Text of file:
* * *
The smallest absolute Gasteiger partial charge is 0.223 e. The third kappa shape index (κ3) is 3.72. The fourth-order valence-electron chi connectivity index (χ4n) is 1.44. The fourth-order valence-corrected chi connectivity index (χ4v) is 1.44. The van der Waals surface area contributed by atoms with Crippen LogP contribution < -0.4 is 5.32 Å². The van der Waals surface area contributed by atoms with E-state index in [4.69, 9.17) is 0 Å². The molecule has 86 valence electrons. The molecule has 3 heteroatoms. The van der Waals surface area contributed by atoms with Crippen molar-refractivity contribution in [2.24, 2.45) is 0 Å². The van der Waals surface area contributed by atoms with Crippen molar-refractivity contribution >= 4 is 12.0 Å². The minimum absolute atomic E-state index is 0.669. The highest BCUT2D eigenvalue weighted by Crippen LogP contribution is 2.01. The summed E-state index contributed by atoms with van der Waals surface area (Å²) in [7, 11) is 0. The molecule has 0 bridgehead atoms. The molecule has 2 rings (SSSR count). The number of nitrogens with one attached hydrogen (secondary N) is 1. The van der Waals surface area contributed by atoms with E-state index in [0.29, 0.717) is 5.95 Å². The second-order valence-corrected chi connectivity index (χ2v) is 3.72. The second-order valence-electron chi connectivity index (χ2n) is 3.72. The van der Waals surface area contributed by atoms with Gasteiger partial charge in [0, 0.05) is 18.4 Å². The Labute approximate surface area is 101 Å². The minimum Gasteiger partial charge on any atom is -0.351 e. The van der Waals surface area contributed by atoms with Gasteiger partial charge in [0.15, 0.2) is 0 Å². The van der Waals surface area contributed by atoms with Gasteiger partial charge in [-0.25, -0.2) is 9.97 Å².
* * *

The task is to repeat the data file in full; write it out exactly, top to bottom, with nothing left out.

The smallest absolute Gasteiger partial charge is 0.223 e. The third kappa shape index (κ3) is 3.72. The fourth-order valence-electron chi connectivity index (χ4n) is 1.44. The fourth-order valence-corrected chi connectivity index (χ4v) is 1.44. The van der Waals surface area contributed by atoms with Crippen LogP contribution < -0.4 is 5.32 Å². The van der Waals surface area contributed by atoms with E-state index in [4.69, 9.17) is 0 Å². The molecule has 86 valence electrons. The molecule has 3 heteroatoms. The van der Waals surface area contributed by atoms with Crippen molar-refractivity contribution in [2.24, 2.45) is 0 Å². The van der Waals surface area contributed by atoms with Crippen molar-refractivity contribution >= 4 is 12.0 Å². The minimum absolute atomic E-state index is 0.669. The highest BCUT2D eigenvalue weighted by Crippen LogP contribution is 2.01. The summed E-state index contributed by atoms with van der Waals surface area (Å²) in [7, 11) is 0. The molecule has 0 bridgehead atoms. The molecule has 2 rings (SSSR count). The number of nitrogens with one attached hydrogen (secondary N) is 1. The van der Waals surface area contributed by atoms with E-state index in [0.29, 0.717) is 5.95 Å². The second-order valence-corrected chi connectivity index (χ2v) is 3.72. The second-order valence-electron chi connectivity index (χ2n) is 3.72. The van der Waals surface area contributed by atoms with Gasteiger partial charge in [0, 0.05) is 18.4 Å². The Labute approximate surface area is 101 Å². The minimum Gasteiger partial charge on any atom is -0.351 e. The van der Waals surface area contributed by atoms with Gasteiger partial charge in [0.15, 0.2) is 0 Å². The van der Waals surface area contributed by atoms with Gasteiger partial charge in [-0.25, -0.2) is 9.97 Å².